The Country Director of Tearfund in South Sudan has called for a safe and conducive environment for aid workers in the country.
Rama Anthony described as ‘tragic’ the escalation of violence against humanitarians in recent months.
“…lives have been lost. Lives of people who were doing their best to make sure that the people who are in need receive the services that they do deserve,” he lamented.
The first quarter of 2021 has been characterized by harassment, assaults, and killings of aid workers while on the line of duty.
According to reports filed by Eye Radio, at least 7 humanitarians have been killed in South Sudan this year.
These incidents have been reported in Eastern Equatoria, Jonglei, Unity, and Lakes States, including Pibor and Ruweng Administrative Areas.
“I think we all aspire for that environment that everybody can walk around and live in safety, live a dignified life,” Mr. Rama said.
Tearfund’s appeal comes as South Sudan marks World Humanitarian Day.
The day is annually held to rally for individuals who help those experiencing humanitarian crises.
It also recognizes and honors the contribution of aid agencies and pays tribute to aid workers who lost their lives while on duty.
The Country Director of Tearfund – an international Christian relief and development agency – called for the protection of humanitarian workers in South Sudan.
Rama Anthony told Eye Radio on Wednesday that aid workers need a safe environment to continue delivering assistance to vulnerable communities.
“I think it reminds us that there still work to be done in terms of improving the space for the safety of humanitarian workers, but also really broadly for the people of South Sudan.”
Attacks on aid workers
On January 30, 2021, a humanitarian worker was shot dead while returning from his work supporting vulnerable families near Bentiu. The unnamed staff worked for Joint Aid Management, an African-founded NGO operating in the country.
On February 14, gunmen attacked a vehicle carrying a polio vaccination team and supplies from Rumbek Centre to Rumbek North. At least 10 people including one health worker were killed in two separate incidents.
On April 24, angry youth entered an international NGO compound and physically attacked staff in Jamjang area of Ruweng Administrative Area.
One staff member was seriously injured and airlifted to a hospital.
Then on April 28, humanitarian workers were also physically assaulted by youth in separate incidents in Torit town, Eastern Equatoria state.
On May 7, a South Sudanese security guard working for ZOA protecting humanitarian supplies was killed during communal fighting in Gumuruk, Pibor Administrative Area.
The food included cereals, pulses, cooking oil and nutrition supplements for the treatment and prevention of severe malnutrition among 2,000 children.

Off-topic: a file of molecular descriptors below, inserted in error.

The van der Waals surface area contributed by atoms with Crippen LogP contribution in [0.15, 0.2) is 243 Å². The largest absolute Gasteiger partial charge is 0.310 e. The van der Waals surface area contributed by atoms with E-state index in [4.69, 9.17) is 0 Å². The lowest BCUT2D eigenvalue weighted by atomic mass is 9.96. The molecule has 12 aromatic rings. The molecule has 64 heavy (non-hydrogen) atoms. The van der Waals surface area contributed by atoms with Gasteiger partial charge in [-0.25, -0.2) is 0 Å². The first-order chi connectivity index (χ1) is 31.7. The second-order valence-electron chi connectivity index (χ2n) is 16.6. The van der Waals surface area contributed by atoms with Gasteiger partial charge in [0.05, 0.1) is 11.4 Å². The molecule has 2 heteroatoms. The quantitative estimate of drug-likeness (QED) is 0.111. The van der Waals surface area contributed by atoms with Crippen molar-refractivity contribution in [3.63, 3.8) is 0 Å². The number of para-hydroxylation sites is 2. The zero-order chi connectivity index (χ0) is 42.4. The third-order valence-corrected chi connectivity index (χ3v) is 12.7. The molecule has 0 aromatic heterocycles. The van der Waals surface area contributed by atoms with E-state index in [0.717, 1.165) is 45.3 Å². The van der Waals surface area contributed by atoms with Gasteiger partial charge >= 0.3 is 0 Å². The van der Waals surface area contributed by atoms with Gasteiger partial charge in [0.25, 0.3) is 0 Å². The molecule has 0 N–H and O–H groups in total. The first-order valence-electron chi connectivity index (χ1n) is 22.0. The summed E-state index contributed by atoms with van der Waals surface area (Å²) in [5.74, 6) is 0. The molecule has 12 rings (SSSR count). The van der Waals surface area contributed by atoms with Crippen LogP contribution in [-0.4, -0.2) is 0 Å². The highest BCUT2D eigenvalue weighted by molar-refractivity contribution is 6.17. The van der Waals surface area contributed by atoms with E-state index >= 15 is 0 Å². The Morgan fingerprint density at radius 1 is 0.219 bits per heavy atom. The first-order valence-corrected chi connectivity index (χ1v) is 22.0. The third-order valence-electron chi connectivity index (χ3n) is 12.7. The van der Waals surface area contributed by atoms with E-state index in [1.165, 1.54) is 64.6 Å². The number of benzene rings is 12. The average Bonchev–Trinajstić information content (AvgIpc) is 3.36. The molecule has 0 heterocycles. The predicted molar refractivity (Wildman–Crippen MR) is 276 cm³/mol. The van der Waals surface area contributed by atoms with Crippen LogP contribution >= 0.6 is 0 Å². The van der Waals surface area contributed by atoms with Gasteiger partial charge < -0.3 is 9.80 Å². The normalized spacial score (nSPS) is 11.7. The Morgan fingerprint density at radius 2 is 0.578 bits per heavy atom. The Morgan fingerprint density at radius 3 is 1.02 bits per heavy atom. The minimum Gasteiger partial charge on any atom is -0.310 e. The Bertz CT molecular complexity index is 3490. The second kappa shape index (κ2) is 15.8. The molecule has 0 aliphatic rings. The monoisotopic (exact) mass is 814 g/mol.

Meanwhile, two schools with education material were also burnt down in Gumuruk forcing schools in all the four payams in Pibor county to temporarily close.
On May 10, staff of two international non-governmental organizations were physically assaulted in their compounds by angry youth in Renk, Upper Nile state.
On May 12, an aid worker was killed when criminals fired at a marked humanitarian vehicle between Camp 15-Chukudum road in Eastern Equatoria state.
A female aid worker for the Cordaid organization who was a Reproductive Health Specialist was killed in the attack. Clara Amono died from gunshot wounds.
A week later, another humanitarian worker was brutally murdered in Unity state on May 21.
Dr. Louis Edward who was working for the International Rescue Committee, IRC, was killed inside a health facility in Ganyliel Payam, Panyijiar County.
He was found in a pool of blood with a slid throat in a makeshift bathroom.
On the same day, an IRC’s convoy, including an ambulance, carrying 10 aid workers, was shot at by unknown gunmen at the outskirts of Guol village, south-east of Koch town in the same Unity State.
However, the humanitarians escaped unharmed.
Then on June 7, two employees of the Doctors with Africa -CUAMM organization were killed while traveling along the Aluak-luak – Mapuordit road.
Moses Maker, a nutrition manager, and a driver, Abraham Gulung Werwer were carrying nutrition supplies to the western part of the county.
This brings the total number of humanitarian workers executed in South Sudan over the last two years to 16.
In 2020 alone, nine aid workers were killed.
A total of 128 humanitarians, mostly South Sudanese, have so far lost their lives while providing humanitarian assistance to people since the conflict broke out in 2013.
These killings, assaults, and harassments have received significant condemnations from both the international community and local authorities.
However, none of the suspects from all these incidents have been arrested.
Aid agencies have often asked the government to ensure the safety and security of humanitarian workers and assets and engaging in urgent dialogue with donors.
11 countries -which are South Sudan’s humanitarian partners – demanded that the UN Mission and ceasefire monitors be allowed “unfettered access to all concerned areas to be able to exercise their mandates of protection of civilians and monitoring of the ceasefire.”
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